EXPO Pakistan: Runway trends to remember

Here are our favourites from the TDAP fashion segment.

Saadia Qamar October 08, 2012


As bridal fashion week was in full swing in Lahore, the city of lights saw its own two day fashion show.

As part of the annual Expo, a trade fair that bills itself as a platform that showcases “the very best of Pakistan”, the Trade Development Authority of Pakistan (TDAP) organised a fashion segment — a feature of the Expo that has become popular with those with an eye for what’s in vogue. As international and local buyers gathered under the Pearl Continental Marquee on October 4 and 5, designers such as Faiza Samee and Sonya Battla, along with artist Amin Gulgee presented some interesting work that reflected their signature style. While there was, of course, one hopelessly outdated collection, the majority did generate some fashionable numbers that could easily find a home for themselves in your closet. Here are some things we loved:


The runway saw some colourful and well-tailored jackets that can easily be thrown over a basic white top and rocked at a party. Short structured rilli jackets for men from Kuki Concepts’ ‘Flamboyance’ collection and beautifully embroidered fitted jackets in neon colours by Rang Ja were the most attractive. They boast skillful Pakistani craft and are definitely items that can dress up an otherwise plain outfit. Sonya Battla’s chiffon cap sleeved jacket with worked edging was a soft, flowy option that could be paired with a casual shirt over wide-legged pants and palazzos. Zubair Lakhani’s venture Maxco had soft leather jackets in dark brown that are also being exported to Italy — a good buy for those looking for smart winter wear.


Instead of just the regular chiffons, cottons and silks, designers experimented with some unusual fabric at the TDAP fashion event. While Adnan Pardesy used denim to create flared shirts and a structured sherwani style kameez for his ‘Working Women’ collection, Kuki Concepts and PIFD students played with wool and feathers. Nova Leather put a sexy green leather number on Iraj, who rocked it on the ramp in black tights and boots. It was interesting to see the same cuts and styles in atypical material.


Another trend spotted on the runway was layered kameezes and dresses. Faiza Samee created layers with richly coloured block prints in chiffon, and made screen print contemporary and different by mixing vivid block prints with animal prints and solid colours. Sonya Battla churned out beautifully stitched shirts and dresses for her ‘Mystique and Glory’ collection, which primarily used karandi and linen in light colours. Kuki Concepts’ one shoulder floral printed dress modeled by Maha also used a red layer to add volume. It was interesting to see designers play with colour when using different layers, but Sonya Battla chose to stay true to her signature subtle tones, creating a less flirty, more sophisticated look.


Tribal prints and frills were all the rage. While Faiza Samee presented fresh tribal-printed pajamas in silk that can be worn with a solid colour kurta, the PIFD designers pieced together tribal headgear with buttons at the neckline. Rang Ja used ethnic, rilli-inspired embroidery for dresses and Sonya Battla played up her muted colours with raggedy cloth necklaces.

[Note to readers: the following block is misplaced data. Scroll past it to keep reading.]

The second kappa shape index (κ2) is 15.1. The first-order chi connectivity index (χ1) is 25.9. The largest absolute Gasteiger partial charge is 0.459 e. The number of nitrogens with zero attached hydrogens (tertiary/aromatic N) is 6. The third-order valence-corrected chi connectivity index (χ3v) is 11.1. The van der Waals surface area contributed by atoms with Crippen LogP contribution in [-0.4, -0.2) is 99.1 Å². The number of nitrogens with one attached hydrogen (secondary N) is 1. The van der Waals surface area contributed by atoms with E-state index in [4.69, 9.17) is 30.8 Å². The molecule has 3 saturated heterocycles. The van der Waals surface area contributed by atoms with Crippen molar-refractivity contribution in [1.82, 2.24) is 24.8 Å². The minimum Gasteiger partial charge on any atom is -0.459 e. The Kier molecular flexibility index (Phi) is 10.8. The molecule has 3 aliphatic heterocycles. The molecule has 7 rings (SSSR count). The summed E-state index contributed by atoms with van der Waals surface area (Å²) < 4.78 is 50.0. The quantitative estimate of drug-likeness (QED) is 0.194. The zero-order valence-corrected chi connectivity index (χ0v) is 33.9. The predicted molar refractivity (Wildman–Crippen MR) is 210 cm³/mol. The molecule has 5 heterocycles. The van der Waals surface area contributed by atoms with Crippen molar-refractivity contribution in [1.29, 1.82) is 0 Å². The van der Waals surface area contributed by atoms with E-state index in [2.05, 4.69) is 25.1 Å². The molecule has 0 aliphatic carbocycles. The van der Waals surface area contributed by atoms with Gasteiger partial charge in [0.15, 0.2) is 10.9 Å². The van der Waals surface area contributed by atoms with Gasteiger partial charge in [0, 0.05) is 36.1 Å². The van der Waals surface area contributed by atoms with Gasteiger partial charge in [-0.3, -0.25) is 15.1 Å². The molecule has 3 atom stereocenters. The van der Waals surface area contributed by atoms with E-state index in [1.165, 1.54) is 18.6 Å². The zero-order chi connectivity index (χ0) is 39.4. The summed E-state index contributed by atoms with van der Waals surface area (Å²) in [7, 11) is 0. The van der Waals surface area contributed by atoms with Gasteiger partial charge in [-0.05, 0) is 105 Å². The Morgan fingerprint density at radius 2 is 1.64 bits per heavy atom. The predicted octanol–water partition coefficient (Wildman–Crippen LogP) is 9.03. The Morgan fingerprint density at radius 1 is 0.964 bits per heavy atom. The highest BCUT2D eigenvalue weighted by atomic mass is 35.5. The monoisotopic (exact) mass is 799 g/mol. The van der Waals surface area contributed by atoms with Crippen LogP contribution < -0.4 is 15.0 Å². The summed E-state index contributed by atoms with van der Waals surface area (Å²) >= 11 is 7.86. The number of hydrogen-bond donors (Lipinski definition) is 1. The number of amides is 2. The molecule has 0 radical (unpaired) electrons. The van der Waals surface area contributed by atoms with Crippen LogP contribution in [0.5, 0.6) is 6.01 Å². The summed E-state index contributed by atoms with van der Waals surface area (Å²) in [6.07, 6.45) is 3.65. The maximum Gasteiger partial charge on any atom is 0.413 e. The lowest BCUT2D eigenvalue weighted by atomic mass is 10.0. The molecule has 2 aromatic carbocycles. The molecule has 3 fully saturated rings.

Breaking it up

More than one designer chose to add a belt to their outfit. Faiza Samee paired an embellished slim belt with a lovely screen printed tunic in orange, maroon and black. A PIFD designer and Rang Ja added braided belts to dresses, whereas Sonya Battla added a raggedy cloth belt to a layered kurta.


You can always expect Amin Gulgee to wow you with eccentric statement jewellery. Not only did his copper and bronze leaves and chunky choker necklaces impress foreign buyers in the crowd, they also make for very interesting fashion statements that can instantly glam up a long black dress. Maxco added a bright pink scarf to their menswear, which was a welcome change from the regular earthy colours. Nova Leather’s long chained bag and smaller yellow handbag are bang on trend. Rang Ja’s multi-coloured necklaces worn in bunches added extra spunk to their super funky outfits.

Published in The Express Tribune, October 9th, 2012.

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m.b.f.h. | 9 years ago | Reply

If we produce the best fabrics and introduced the world to cotton several millenia ago why can't we lead the fashion show that make the world buyer run to buy our products. Our local faces and our local yarn go hand in glove when together on a runway. A note for conservatives: Like in all shows and business activities, at the end of the day it's the bread we take home that matters for small and large businesses of the whole nation. So please think of local economy, international trade, agriculture, employment, industry, exports and foreign exchange before passing a discouraging or negative judgement on modern techniques of advertisement and business tech-tics. After all, it's all businesses activities' combined result that Pakistan economy never crashed like others but always survived any road bumps came on it's path. All power to hard-workers!

proud afghani | 9 years ago | Reply

@Riaz Haq: fashion in pakistan is conservative and has a long way to go....

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